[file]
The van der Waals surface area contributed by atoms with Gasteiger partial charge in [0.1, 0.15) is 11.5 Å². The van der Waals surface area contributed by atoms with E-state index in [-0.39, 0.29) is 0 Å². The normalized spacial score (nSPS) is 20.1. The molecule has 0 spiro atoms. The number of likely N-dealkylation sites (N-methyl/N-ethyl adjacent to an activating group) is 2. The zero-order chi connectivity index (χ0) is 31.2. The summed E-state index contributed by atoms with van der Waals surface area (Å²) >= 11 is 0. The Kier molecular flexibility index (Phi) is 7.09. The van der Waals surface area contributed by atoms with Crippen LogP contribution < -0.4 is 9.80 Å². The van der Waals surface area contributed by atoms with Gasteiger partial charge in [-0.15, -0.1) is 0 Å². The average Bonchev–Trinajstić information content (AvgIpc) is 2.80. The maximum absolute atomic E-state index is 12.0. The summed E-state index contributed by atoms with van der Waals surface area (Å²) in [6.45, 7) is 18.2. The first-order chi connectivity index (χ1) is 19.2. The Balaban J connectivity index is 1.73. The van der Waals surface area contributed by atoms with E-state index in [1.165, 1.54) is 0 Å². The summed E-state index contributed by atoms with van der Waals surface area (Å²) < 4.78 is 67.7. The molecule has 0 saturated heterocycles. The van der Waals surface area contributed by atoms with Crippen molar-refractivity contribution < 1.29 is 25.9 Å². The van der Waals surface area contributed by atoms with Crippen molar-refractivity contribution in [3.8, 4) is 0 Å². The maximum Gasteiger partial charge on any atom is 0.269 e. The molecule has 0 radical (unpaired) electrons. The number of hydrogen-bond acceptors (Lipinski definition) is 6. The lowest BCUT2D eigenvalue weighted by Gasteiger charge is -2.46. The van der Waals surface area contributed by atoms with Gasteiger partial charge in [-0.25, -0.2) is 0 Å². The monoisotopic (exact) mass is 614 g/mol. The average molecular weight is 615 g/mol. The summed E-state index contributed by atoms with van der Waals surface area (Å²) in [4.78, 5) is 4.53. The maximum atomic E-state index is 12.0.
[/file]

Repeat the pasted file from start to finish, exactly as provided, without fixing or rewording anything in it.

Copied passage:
The van der Waals surface area contributed by atoms with Gasteiger partial charge in [0.1, 0.15) is 11.5 Å². The van der Waals surface area contributed by atoms with E-state index in [-0.39, 0.29) is 0 Å². The normalized spacial score (nSPS) is 20.1. The molecule has 0 spiro atoms. The number of likely N-dealkylation sites (N-methyl/N-ethyl adjacent to an activating group) is 2. The zero-order chi connectivity index (χ0) is 31.2. The summed E-state index contributed by atoms with van der Waals surface area (Å²) >= 11 is 0. The Kier molecular flexibility index (Phi) is 7.09. The van der Waals surface area contributed by atoms with Crippen LogP contribution < -0.4 is 9.80 Å². The van der Waals surface area contributed by atoms with Gasteiger partial charge in [-0.15, -0.1) is 0 Å². The average Bonchev–Trinajstić information content (AvgIpc) is 2.80. The maximum absolute atomic E-state index is 12.0. The summed E-state index contributed by atoms with van der Waals surface area (Å²) in [6.45, 7) is 18.2. The first-order chi connectivity index (χ1) is 19.2. The Balaban J connectivity index is 1.73. The van der Waals surface area contributed by atoms with E-state index in [1.165, 1.54) is 0 Å². The summed E-state index contributed by atoms with van der Waals surface area (Å²) < 4.78 is 67.7. The molecule has 0 saturated heterocycles. The van der Waals surface area contributed by atoms with Crippen molar-refractivity contribution < 1.29 is 25.9 Å². The van der Waals surface area contributed by atoms with Crippen molar-refractivity contribution in [3.8, 4) is 0 Å². The maximum Gasteiger partial charge on any atom is 0.269 e. The molecule has 0 radical (unpaired) electrons. The number of hydrogen-bond acceptors (Lipinski definition) is 6. The lowest BCUT2D eigenvalue weighted by Gasteiger charge is -2.46. The van der Waals surface area contributed by atoms with Gasteiger partial charge in [-0.25, -0.2) is 0 Å². The monoisotopic (exact) mass is 614 g/mol. The average molecular weight is 615 g/mol. The summed E-state index contributed by atoms with van der Waals surface area (Å²) in [4.78, 5) is 4.53. The maximum atomic E-state index is 12.0.